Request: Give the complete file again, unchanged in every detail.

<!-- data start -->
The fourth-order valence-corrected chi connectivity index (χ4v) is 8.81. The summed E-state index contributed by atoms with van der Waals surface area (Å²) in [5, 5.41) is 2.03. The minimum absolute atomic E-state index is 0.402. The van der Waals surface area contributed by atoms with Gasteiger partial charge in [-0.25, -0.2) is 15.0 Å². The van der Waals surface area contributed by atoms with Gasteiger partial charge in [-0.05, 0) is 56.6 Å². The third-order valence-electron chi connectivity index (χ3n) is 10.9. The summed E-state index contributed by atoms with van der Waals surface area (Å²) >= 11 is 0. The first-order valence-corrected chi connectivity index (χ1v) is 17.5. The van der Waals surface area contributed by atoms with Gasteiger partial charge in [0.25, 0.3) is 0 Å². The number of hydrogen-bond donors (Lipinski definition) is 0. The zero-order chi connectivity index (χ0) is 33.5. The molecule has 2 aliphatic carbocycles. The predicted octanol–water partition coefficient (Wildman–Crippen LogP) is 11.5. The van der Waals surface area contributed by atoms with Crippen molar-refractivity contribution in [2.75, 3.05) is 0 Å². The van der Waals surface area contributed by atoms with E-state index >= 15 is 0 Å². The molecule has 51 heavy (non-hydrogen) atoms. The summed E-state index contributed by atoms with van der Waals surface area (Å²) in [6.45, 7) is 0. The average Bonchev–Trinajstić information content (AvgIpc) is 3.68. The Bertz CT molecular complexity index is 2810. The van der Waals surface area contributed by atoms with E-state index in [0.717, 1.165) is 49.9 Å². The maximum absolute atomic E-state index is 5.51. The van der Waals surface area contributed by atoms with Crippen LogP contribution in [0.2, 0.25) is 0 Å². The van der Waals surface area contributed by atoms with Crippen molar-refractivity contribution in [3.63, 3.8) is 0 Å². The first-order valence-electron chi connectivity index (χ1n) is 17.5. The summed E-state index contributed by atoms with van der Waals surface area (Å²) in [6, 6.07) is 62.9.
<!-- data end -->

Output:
The fourth-order valence-corrected chi connectivity index (χ4v) is 8.81. The summed E-state index contributed by atoms with van der Waals surface area (Å²) in [5, 5.41) is 2.03. The minimum absolute atomic E-state index is 0.402. The van der Waals surface area contributed by atoms with Gasteiger partial charge in [-0.25, -0.2) is 15.0 Å². The van der Waals surface area contributed by atoms with Gasteiger partial charge in [-0.05, 0) is 56.6 Å². The third-order valence-electron chi connectivity index (χ3n) is 10.9. The summed E-state index contributed by atoms with van der Waals surface area (Å²) >= 11 is 0. The first-order valence-corrected chi connectivity index (χ1v) is 17.5. The van der Waals surface area contributed by atoms with Gasteiger partial charge in [0.25, 0.3) is 0 Å². The number of hydrogen-bond donors (Lipinski definition) is 0. The zero-order chi connectivity index (χ0) is 33.5. The molecule has 2 aliphatic carbocycles. The predicted octanol–water partition coefficient (Wildman–Crippen LogP) is 11.5. The van der Waals surface area contributed by atoms with Crippen molar-refractivity contribution in [2.75, 3.05) is 0 Å². The van der Waals surface area contributed by atoms with E-state index >= 15 is 0 Å². The molecule has 51 heavy (non-hydrogen) atoms. The summed E-state index contributed by atoms with van der Waals surface area (Å²) in [6.45, 7) is 0. The average Bonchev–Trinajstić information content (AvgIpc) is 3.68. The Bertz CT molecular complexity index is 2810. The van der Waals surface area contributed by atoms with E-state index in [0.717, 1.165) is 49.9 Å². The maximum absolute atomic E-state index is 5.51. The van der Waals surface area contributed by atoms with Crippen LogP contribution in [0.2, 0.25) is 0 Å². The van der Waals surface area contributed by atoms with Crippen molar-refractivity contribution in [3.63, 3.8) is 0 Å². The first-order valence-electron chi connectivity index (χ1n) is 17.5. The summed E-state index contributed by atoms with van der Waals surface area (Å²) in [6, 6.07) is 62.9.